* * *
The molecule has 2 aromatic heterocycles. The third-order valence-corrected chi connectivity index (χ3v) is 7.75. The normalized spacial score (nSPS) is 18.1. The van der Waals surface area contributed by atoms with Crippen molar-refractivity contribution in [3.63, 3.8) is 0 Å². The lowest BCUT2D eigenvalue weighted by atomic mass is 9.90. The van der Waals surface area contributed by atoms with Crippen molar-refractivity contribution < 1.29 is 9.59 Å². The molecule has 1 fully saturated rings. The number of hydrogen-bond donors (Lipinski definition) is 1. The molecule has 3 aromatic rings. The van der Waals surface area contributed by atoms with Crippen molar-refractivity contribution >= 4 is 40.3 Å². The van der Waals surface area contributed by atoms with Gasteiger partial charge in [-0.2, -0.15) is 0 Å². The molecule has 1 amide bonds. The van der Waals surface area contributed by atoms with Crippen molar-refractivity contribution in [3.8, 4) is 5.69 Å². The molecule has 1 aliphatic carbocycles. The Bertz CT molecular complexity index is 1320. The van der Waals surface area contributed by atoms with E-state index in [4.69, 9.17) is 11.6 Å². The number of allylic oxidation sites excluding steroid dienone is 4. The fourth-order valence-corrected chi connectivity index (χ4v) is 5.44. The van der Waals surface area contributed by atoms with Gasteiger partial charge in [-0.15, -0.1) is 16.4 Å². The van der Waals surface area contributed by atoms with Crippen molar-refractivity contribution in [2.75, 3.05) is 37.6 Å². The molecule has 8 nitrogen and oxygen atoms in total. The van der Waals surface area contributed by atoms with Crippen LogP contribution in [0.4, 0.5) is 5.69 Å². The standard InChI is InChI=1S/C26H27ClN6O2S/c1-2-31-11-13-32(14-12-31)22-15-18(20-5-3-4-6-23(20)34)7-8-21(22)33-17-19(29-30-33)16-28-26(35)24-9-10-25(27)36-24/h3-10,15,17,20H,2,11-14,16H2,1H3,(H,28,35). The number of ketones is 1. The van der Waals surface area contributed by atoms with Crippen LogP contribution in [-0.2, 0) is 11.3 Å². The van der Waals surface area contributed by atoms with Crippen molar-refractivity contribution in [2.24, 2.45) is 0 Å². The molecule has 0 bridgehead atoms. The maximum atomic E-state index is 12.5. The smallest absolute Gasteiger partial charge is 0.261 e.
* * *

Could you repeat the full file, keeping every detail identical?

The molecule has 2 aromatic heterocycles. The third-order valence-corrected chi connectivity index (χ3v) is 7.75. The normalized spacial score (nSPS) is 18.1. The van der Waals surface area contributed by atoms with Crippen molar-refractivity contribution in [3.63, 3.8) is 0 Å². The lowest BCUT2D eigenvalue weighted by atomic mass is 9.90. The van der Waals surface area contributed by atoms with Crippen molar-refractivity contribution < 1.29 is 9.59 Å². The molecule has 1 fully saturated rings. The number of hydrogen-bond donors (Lipinski definition) is 1. The molecule has 3 aromatic rings. The van der Waals surface area contributed by atoms with Crippen molar-refractivity contribution >= 4 is 40.3 Å². The van der Waals surface area contributed by atoms with Gasteiger partial charge in [-0.2, -0.15) is 0 Å². The molecule has 1 amide bonds. The van der Waals surface area contributed by atoms with Crippen molar-refractivity contribution in [3.8, 4) is 5.69 Å². The molecule has 1 aliphatic carbocycles. The Bertz CT molecular complexity index is 1320. The van der Waals surface area contributed by atoms with E-state index in [4.69, 9.17) is 11.6 Å². The number of allylic oxidation sites excluding steroid dienone is 4. The fourth-order valence-corrected chi connectivity index (χ4v) is 5.44. The van der Waals surface area contributed by atoms with Gasteiger partial charge in [-0.15, -0.1) is 16.4 Å². The van der Waals surface area contributed by atoms with Crippen molar-refractivity contribution in [2.75, 3.05) is 37.6 Å². The molecule has 8 nitrogen and oxygen atoms in total. The van der Waals surface area contributed by atoms with Crippen LogP contribution in [0.4, 0.5) is 5.69 Å². The standard InChI is InChI=1S/C26H27ClN6O2S/c1-2-31-11-13-32(14-12-31)22-15-18(20-5-3-4-6-23(20)34)7-8-21(22)33-17-19(29-30-33)16-28-26(35)24-9-10-25(27)36-24/h3-10,15,17,20H,2,11-14,16H2,1H3,(H,28,35). The number of ketones is 1. The van der Waals surface area contributed by atoms with Crippen LogP contribution in [-0.2, 0) is 11.3 Å². The van der Waals surface area contributed by atoms with Crippen molar-refractivity contribution in [2.24, 2.45) is 0 Å². The molecule has 0 bridgehead atoms. The maximum atomic E-state index is 12.5. The smallest absolute Gasteiger partial charge is 0.261 e.